Results show that as expected, temperature increases in the “deep chlorophyll maximum layer” (ENVO:01000326) and “sea surface layer” (ENVO:01001581) environments between polar, temperate, and tropical zones (Figure 3A). Additionally, there is not a significant difference between the temperature of temperate and tropical zones in the “marine mesopelagic zone” (ENVO:00000213). This result is consistent with the description of the mesopelagic zone being the uppermost region of a pelagic aphotic zone, bounded at the thermocline temperature transition zone (del Giorgio and Duarte, 2002)7. Although these results regarding the variation in temperature across environment types and climatic zones are not new per say, they help to sanity check that this system is working correctly by providing expected results.

In addition to temperature, other physicochemical factors such as oxygen and nitrate have been used to identify and differentiate distinct marine environments (Sayre et al., 2017; Sutton et al., 2017). Examining the results for oxygen, we see decreases in oxygen concentrations between polar, temperate, and tropical zones in all environment types (Figure 3B). It is notable that although the dissolved oxygen values for the “deep chlorophyll maximum layer” (ENVO:01000326) and “sea surface layer” (ENVO:01001581) are similar across temperate and tropical zones, there is a large ∼150 μM difference between the averages of temperate and tropical samples oxygen values in the analyzed “marine mesopelagic zone” (ENVO:00000213) samples. Many of the low oxygen mesopelagic tropical samples are sourced from 500 to 1,000 meter depths from the subtropical oceans near Hawai‘i. This is consistent with the known oxygen minimum found at ∼800 m at Station ALOHA (Bingham and Lukas, 1996), as well as previous findings that low oxygen water masses are common in midwater depth range of 500–1,500 m in subtropical regions, due to the microbial remineralization of sinking organic matter (Jürgens and Taylor, 2018).

Analyzing the results for nitrate, we observe that the average of nitrate values in the “marine mesopelagic zone” (ENVO:00000213) are quite different from the other environment types (Figure 3C). We observe a similar pattern with pH values in tropical samples being much lower in the “marine mesopelagic zone” (ENVO:00000213) than in the “sea surface layer” (ENVO:01001581) (Supplementary Figure 2). It is notable that for the environmental descriptor “marine mesopelagic zone” (ENVO:00000213), we observe differences in the values of three physiological parameters: temperature, nitrate, and pH in tropical samples relative to the other ENVO environment types. This serves as an example of the expert information about specific concepts captured within an ontology (e.g., environment types in ENVO) being differentiable based on observed patterns in real world data.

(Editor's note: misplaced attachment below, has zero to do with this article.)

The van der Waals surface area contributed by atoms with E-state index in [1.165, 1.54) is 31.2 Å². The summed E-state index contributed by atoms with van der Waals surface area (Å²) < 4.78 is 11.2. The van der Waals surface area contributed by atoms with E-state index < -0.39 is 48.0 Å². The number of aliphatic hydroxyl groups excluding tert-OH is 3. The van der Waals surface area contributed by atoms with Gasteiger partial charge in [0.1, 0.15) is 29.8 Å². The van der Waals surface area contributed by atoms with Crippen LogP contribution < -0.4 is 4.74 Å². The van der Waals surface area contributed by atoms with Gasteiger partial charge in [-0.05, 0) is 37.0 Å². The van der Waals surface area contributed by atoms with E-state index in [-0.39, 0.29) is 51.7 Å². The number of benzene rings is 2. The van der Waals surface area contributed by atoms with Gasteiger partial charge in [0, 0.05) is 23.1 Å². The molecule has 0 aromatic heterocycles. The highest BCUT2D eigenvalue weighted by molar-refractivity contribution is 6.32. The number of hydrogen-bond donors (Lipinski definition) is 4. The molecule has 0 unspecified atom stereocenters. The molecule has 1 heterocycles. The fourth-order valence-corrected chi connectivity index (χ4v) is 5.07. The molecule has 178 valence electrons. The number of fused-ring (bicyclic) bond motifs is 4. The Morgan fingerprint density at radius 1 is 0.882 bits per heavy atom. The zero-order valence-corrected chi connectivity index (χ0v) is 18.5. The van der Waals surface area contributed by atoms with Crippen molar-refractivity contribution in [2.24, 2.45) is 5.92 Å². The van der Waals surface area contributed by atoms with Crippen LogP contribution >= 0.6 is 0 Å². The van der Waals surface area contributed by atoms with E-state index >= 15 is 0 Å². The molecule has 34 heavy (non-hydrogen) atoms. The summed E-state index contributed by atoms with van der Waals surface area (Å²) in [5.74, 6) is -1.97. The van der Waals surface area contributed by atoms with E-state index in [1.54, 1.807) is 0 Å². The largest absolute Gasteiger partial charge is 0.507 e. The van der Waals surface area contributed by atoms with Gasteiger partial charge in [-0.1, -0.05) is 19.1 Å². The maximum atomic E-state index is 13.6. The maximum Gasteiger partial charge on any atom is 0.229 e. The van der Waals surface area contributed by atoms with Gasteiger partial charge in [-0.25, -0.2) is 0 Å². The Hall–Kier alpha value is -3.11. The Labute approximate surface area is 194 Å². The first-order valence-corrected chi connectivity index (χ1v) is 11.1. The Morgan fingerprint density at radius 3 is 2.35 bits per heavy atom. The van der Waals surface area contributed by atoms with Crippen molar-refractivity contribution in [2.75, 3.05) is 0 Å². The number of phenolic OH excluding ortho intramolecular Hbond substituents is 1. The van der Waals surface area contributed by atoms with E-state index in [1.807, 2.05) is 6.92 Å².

Harmonization Across Time Series

Finally, we explored the benefits derived from data harmonization across time series. The Hawaiian Ocean Time Series (HOT) study is one of the longest running open ocean time-series surveys spanning more than 30 years of data (Karl and Church, 2014). Resulting from this work’s data harmonization we were able to combine existing data from two separate HOT metagenomic projects one that used pyrosequencing (Bryant et al., 2016), and a second that leveraged Illumina sequencing (Mende et al., 2017) into a new dataset comprising 52 metagenomic samples with 19 common physicochemical variables. Shown in Supplementary Figure 3 are the correlation coefficients between the 19 variables. Nine of the 19 variables have significant moderate correlations with depth (p-values less than 0.01 and Spearman correlation coefficients greater than 0.4). This along with the fact that depth is an important factor regulating the distribution of microbial species within marine systems, we performed a taxonomic analysis of those samples to investigate what microbial species vary most with depth in the North Pacific Subtropical Gyre (Figure 4).


Figure 4. Cleveland’s dot plot showing the top 20 coefficients ordered by absolute value, derived from a distance-based redundancy analysis (dbRDA) of the relative abundance of bacterial and archaeal species against depth. Species are colored by taxonomic phylum with Cyanobacteria in blue, Proteobacteria in yellow and Thaumarchaeota in orange. LLI and HLII indicate “high light adapted” and “low light adapted,” respectively based on the analysis of Biller et al. (2014). The depth of samples used in this analysis ranged between 25 and 125 m.

The results of the dbRDA analysis shown in Figure 4, can be interpreted as follows, the coefficients indicate the extent to which the abundance of any given microbial species correlates with depth. Positive correlation values indicate species that increase in relative abundance with depth. Negative values indicate species that are anti-correlated with depth, i.e., species whose relative abundance decreases with depth. Near-zero values indicate no correlation with depth. This analysis shows that in the North Pacific Subtropical Gyre, of the top twenty correlations of species with depth, the five strongest, non-zero correlations are Cyanobacteria and Thaumarchaeota species. Whereas the majority of non-zero correlations are from the phylum Proteobacteria.